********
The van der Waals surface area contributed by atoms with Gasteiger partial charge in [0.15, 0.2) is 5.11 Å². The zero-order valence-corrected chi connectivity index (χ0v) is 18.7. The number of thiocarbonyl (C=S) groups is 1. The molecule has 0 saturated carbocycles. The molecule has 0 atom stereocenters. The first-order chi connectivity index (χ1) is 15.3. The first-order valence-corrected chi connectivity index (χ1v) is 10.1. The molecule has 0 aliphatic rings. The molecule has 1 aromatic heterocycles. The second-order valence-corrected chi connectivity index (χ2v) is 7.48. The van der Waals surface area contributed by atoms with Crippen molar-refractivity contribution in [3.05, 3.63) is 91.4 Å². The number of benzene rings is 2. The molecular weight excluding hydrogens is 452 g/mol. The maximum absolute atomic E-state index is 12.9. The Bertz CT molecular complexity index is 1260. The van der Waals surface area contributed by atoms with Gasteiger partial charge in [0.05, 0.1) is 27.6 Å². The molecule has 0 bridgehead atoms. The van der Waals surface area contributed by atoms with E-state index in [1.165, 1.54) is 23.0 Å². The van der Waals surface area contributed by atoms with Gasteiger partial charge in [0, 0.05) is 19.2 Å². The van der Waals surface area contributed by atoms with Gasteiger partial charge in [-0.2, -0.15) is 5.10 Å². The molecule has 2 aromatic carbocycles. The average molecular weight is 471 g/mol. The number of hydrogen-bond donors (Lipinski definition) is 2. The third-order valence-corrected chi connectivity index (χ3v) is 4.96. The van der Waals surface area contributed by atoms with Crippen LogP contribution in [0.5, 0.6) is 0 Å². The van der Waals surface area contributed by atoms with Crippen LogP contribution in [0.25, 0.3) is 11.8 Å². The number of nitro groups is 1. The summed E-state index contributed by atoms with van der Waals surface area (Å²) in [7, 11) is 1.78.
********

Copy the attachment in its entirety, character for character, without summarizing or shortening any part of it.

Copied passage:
The van der Waals surface area contributed by atoms with Gasteiger partial charge in [0.15, 0.2) is 5.11 Å². The zero-order valence-corrected chi connectivity index (χ0v) is 18.7. The number of thiocarbonyl (C=S) groups is 1. The molecule has 0 saturated carbocycles. The molecule has 0 atom stereocenters. The first-order chi connectivity index (χ1) is 15.3. The first-order valence-corrected chi connectivity index (χ1v) is 10.1. The molecule has 0 aliphatic rings. The molecule has 1 aromatic heterocycles. The second-order valence-corrected chi connectivity index (χ2v) is 7.48. The van der Waals surface area contributed by atoms with Crippen molar-refractivity contribution in [3.05, 3.63) is 91.4 Å². The number of benzene rings is 2. The molecular weight excluding hydrogens is 452 g/mol. The maximum absolute atomic E-state index is 12.9. The Bertz CT molecular complexity index is 1260. The van der Waals surface area contributed by atoms with Gasteiger partial charge in [0.05, 0.1) is 27.6 Å². The molecule has 0 bridgehead atoms. The van der Waals surface area contributed by atoms with E-state index in [1.165, 1.54) is 23.0 Å². The van der Waals surface area contributed by atoms with Gasteiger partial charge in [0, 0.05) is 19.2 Å². The van der Waals surface area contributed by atoms with Gasteiger partial charge in [-0.2, -0.15) is 5.10 Å². The molecule has 2 aromatic carbocycles. The average molecular weight is 471 g/mol. The number of hydrogen-bond donors (Lipinski definition) is 2. The third-order valence-corrected chi connectivity index (χ3v) is 4.96. The van der Waals surface area contributed by atoms with Crippen LogP contribution in [0.5, 0.6) is 0 Å². The van der Waals surface area contributed by atoms with Crippen LogP contribution in [0.25, 0.3) is 11.8 Å². The number of nitro groups is 1. The summed E-state index contributed by atoms with van der Waals surface area (Å²) in [7, 11) is 1.78.